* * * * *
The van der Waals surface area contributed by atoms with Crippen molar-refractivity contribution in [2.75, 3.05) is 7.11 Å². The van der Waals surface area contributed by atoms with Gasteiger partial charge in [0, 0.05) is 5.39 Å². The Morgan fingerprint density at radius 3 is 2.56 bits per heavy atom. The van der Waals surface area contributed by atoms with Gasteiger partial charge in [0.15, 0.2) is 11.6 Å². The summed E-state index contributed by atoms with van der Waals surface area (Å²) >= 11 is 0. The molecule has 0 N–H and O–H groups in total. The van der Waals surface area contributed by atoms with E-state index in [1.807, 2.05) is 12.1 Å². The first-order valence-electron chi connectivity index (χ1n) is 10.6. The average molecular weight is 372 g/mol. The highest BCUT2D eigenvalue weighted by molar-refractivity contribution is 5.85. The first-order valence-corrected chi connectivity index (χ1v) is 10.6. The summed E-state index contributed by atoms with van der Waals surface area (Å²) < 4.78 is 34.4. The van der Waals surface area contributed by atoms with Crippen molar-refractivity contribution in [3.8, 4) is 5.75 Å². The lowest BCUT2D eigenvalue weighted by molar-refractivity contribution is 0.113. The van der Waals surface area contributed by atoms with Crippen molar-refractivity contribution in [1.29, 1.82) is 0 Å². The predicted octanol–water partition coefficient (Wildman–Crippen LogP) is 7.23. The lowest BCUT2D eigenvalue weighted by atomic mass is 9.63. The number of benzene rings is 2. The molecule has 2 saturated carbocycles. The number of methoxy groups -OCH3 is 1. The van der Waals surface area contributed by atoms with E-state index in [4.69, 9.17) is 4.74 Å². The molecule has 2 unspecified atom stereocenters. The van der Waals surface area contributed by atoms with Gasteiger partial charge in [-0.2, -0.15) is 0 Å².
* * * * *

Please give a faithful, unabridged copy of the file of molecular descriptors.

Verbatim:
The van der Waals surface area contributed by atoms with Crippen molar-refractivity contribution in [2.75, 3.05) is 7.11 Å². The van der Waals surface area contributed by atoms with Gasteiger partial charge in [0, 0.05) is 5.39 Å². The Morgan fingerprint density at radius 3 is 2.56 bits per heavy atom. The van der Waals surface area contributed by atoms with Gasteiger partial charge in [0.15, 0.2) is 11.6 Å². The summed E-state index contributed by atoms with van der Waals surface area (Å²) >= 11 is 0. The molecule has 0 N–H and O–H groups in total. The van der Waals surface area contributed by atoms with E-state index in [1.807, 2.05) is 12.1 Å². The first-order valence-electron chi connectivity index (χ1n) is 10.6. The average molecular weight is 372 g/mol. The highest BCUT2D eigenvalue weighted by molar-refractivity contribution is 5.85. The first-order valence-corrected chi connectivity index (χ1v) is 10.6. The summed E-state index contributed by atoms with van der Waals surface area (Å²) < 4.78 is 34.4. The van der Waals surface area contributed by atoms with Crippen molar-refractivity contribution in [3.8, 4) is 5.75 Å². The lowest BCUT2D eigenvalue weighted by molar-refractivity contribution is 0.113. The van der Waals surface area contributed by atoms with Crippen molar-refractivity contribution in [1.29, 1.82) is 0 Å². The predicted octanol–water partition coefficient (Wildman–Crippen LogP) is 7.23. The lowest BCUT2D eigenvalue weighted by atomic mass is 9.63. The number of benzene rings is 2. The molecule has 2 saturated carbocycles. The number of methoxy groups -OCH3 is 1. The van der Waals surface area contributed by atoms with E-state index in [4.69, 9.17) is 4.74 Å². The molecule has 2 unspecified atom stereocenters. The van der Waals surface area contributed by atoms with Gasteiger partial charge in [-0.2, -0.15) is 0 Å².